Playing the Long Game in Major Gifts – The Challenges & Opportunities Ahead
28th May by Sarah Jane O’Neill
Sarah Jane O'Neill is an Associate Consultant at AAW and is currently working with The Scouts as their Philanthropy Director. With a long and impressive track record in Philanthropy and High Value Partnerships, she has held leadership roles at Stonewall, Imperial War Museum and Justice. Sarah Jane has also worked on some of the UK’s most high-profile campaigns including Oxford Thinking and Heads Together. She has led multi-million campaigns, personally securing and managing teams that have successfully stewarded six and seven figure gifts.
We can think of no better person to reflect on the implications that the Covid-19 crisis has had on the area of major gifts.
Historically, it has been major global events that have made society re-evaluate the relationship between philanthropy and the state. Where does the onus of responsibility for caring for the vulnerable sit? After the Second World War, that re-evaluation was so radical it resulted in the creation of the Welfare State, wrapping its arms around a shattered nation and ushering in the most prolific period of social mobility the UK has ever seen. You’d have to be quite a Pollyanna to believe we will be that lucky this time.
We can only speculate on the future, but as major donor fundraisers we are already attuned to nuance and changing fortunes. We know what it’s like to live on the precarious edge of human whim, with its sudden inexplicable silences, unexpected reappearances and crazy curve balls that get thrown in meetings we’ve waited nearly a year to pin down. We understand that this is a long game that has to be played and that above all else, it’s emotional. It is in this that lies our advantage.
Let’s talk about empathy
I was once asked by a CEO to find something that would melt the heart of a certain retail magnate with a penchant for super yachts and I suggested a blow torch. Fortunately, he had a sense of humour. We know that donors give for varied and often deeply personal reasons and yes, there are some occasions when it can feel like getting through tundra with a spoon.
It’s important to say that empathy isn’t just about what the donor feels for your cause, but what you feel for them. For all of us, our wings have been clipped and in that respect HNWs are no different. They are largely confined to home, probably feeling unstimulated and unaccustomedly not in control. They may be worried about how they will be perceived in a post COVID world which could be fractured with levels of inequality we’ve not seen since the 1930s. Many wealthy people have used the furlough scheme to save their businesses. What will be the repercussions of this in the eyes of wider society? Will there be a reputational balance to repay? Perhaps they are looking at events unfurling and wondering how they or anyone else will ever be able to fill this chasm? As major donor fundraisers, we don’t have to sympathise, but we do have to understand and find affinity.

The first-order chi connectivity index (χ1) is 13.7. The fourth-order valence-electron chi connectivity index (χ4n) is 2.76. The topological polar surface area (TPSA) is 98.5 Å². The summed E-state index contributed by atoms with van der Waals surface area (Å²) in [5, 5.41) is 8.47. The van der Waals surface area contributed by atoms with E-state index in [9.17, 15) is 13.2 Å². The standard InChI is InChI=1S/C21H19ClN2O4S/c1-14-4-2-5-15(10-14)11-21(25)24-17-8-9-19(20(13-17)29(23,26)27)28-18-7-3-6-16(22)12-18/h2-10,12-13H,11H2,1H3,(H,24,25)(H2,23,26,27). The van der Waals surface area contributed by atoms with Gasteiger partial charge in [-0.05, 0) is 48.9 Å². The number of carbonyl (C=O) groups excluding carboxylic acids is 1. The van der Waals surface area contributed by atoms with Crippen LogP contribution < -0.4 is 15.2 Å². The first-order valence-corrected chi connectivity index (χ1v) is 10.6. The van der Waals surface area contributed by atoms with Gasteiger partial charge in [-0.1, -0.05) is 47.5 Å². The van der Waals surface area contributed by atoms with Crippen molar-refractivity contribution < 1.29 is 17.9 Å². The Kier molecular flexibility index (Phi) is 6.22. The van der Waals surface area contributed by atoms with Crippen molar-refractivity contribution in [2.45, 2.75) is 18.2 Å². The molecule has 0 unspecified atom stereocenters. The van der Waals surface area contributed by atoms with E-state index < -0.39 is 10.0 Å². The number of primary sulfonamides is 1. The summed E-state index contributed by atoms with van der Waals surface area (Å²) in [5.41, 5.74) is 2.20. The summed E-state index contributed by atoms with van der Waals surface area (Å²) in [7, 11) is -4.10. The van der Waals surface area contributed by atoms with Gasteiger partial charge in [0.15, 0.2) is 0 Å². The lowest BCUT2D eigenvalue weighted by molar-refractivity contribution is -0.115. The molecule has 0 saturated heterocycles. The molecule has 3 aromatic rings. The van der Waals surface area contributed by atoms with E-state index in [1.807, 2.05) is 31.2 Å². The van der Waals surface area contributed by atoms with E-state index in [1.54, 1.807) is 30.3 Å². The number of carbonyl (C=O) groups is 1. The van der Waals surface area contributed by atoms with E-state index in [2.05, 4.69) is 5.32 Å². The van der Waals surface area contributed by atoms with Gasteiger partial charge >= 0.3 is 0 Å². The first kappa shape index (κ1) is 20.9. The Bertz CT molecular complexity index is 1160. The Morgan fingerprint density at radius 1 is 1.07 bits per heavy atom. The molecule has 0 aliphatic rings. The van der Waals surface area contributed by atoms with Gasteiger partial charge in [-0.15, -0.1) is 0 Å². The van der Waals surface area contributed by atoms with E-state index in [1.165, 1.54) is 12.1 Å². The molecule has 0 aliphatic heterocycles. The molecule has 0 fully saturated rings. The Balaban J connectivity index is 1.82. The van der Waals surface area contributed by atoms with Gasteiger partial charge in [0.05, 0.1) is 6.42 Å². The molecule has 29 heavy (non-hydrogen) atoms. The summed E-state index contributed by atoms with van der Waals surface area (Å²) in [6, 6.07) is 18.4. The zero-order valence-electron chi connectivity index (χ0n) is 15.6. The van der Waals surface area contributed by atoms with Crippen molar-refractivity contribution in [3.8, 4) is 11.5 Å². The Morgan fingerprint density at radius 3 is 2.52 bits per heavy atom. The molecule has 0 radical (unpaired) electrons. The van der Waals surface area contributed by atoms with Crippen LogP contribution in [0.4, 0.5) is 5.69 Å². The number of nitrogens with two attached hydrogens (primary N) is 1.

The pandemic has brought us closer to our mortality and made us question what we see is of value. Everyone’s skins are thinner now and until we all reach a place of safety it is likely we will remain in that space. This is very good news for fundraising. Without feeling, there is no action and there is certainly no giving, so tune your antennae to the current mood of your donor before you make any move towards them.
We’ve never been more connected (there’s no escape!)
With international travel plans now in disarray for the foreseeable future, no-one can tell you they can’t meet you anymore because they’re in New York / Singapore / Geneva. They are only at the end of an internet connection and you don’t have to be breathing the same air to build rapport. You just need to be able to see and hear them.
We’ve all felt fatigued from excessive screen time in recent weeks, but it’s the intensity of its focus that makes it such a powerful tool for one to one conversations. When someone’s face is up close it is far easier to answer the two key questions so fundamental to the reconnaissance we are on as major donor fundraisers – are they engaging and what is triggering their interest? Make the most of this ability to land your message and observe their response without too many distracting surroundings and interruptions. It’s possible too that entourages like personal assistants and other gatekeepers may also be diminished right now, so if you already have a relationship, this is your ideal moment to cut through the layers that often surround a major donor.
If you’re feeling stymied as a fundraiser, the answer is always to go outwards. I’ve found in recent weeks, people are far more amenable to connect virtually to give advice or offer introductions. Everything is moving faster and you never know what conversation is going to bring you closer to someone or unlock your most creative idea. It doesn’t have to be about money.
Will UHNWs step up?
When there is a big problem to solve it’s tempting to think that one big, splashy gift is the only solution. But is this a good idea? To date the response of UHNWs has been a mixed bag, with some notable exceptions who deserve to be celebrated far more than they have.